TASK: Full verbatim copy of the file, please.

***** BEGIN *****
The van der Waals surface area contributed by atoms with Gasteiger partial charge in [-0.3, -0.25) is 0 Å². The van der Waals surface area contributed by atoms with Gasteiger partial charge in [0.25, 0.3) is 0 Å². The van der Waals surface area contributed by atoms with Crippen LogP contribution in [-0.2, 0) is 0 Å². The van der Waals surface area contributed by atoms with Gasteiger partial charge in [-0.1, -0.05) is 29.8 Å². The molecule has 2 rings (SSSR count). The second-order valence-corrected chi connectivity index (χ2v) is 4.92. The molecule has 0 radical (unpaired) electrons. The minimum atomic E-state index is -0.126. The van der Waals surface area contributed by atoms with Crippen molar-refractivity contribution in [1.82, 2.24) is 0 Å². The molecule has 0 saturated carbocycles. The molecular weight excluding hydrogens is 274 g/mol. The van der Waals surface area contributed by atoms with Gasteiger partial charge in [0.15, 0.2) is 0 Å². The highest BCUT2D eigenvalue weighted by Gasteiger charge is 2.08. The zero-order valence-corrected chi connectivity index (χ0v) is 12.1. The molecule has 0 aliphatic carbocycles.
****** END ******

The van der Waals surface area contributed by atoms with Gasteiger partial charge in [-0.3, -0.25) is 0 Å². The van der Waals surface area contributed by atoms with Gasteiger partial charge in [0.25, 0.3) is 0 Å². The van der Waals surface area contributed by atoms with Crippen LogP contribution in [-0.2, 0) is 0 Å². The van der Waals surface area contributed by atoms with Gasteiger partial charge in [-0.1, -0.05) is 29.8 Å². The molecule has 2 rings (SSSR count). The second-order valence-corrected chi connectivity index (χ2v) is 4.92. The molecule has 0 radical (unpaired) electrons. The minimum atomic E-state index is -0.126. The van der Waals surface area contributed by atoms with Crippen molar-refractivity contribution in [1.82, 2.24) is 0 Å². The molecule has 0 saturated carbocycles. The molecular weight excluding hydrogens is 274 g/mol. The van der Waals surface area contributed by atoms with Gasteiger partial charge in [0.15, 0.2) is 0 Å². The highest BCUT2D eigenvalue weighted by Gasteiger charge is 2.08. The zero-order valence-corrected chi connectivity index (χ0v) is 12.1. The molecule has 0 aliphatic carbocycles.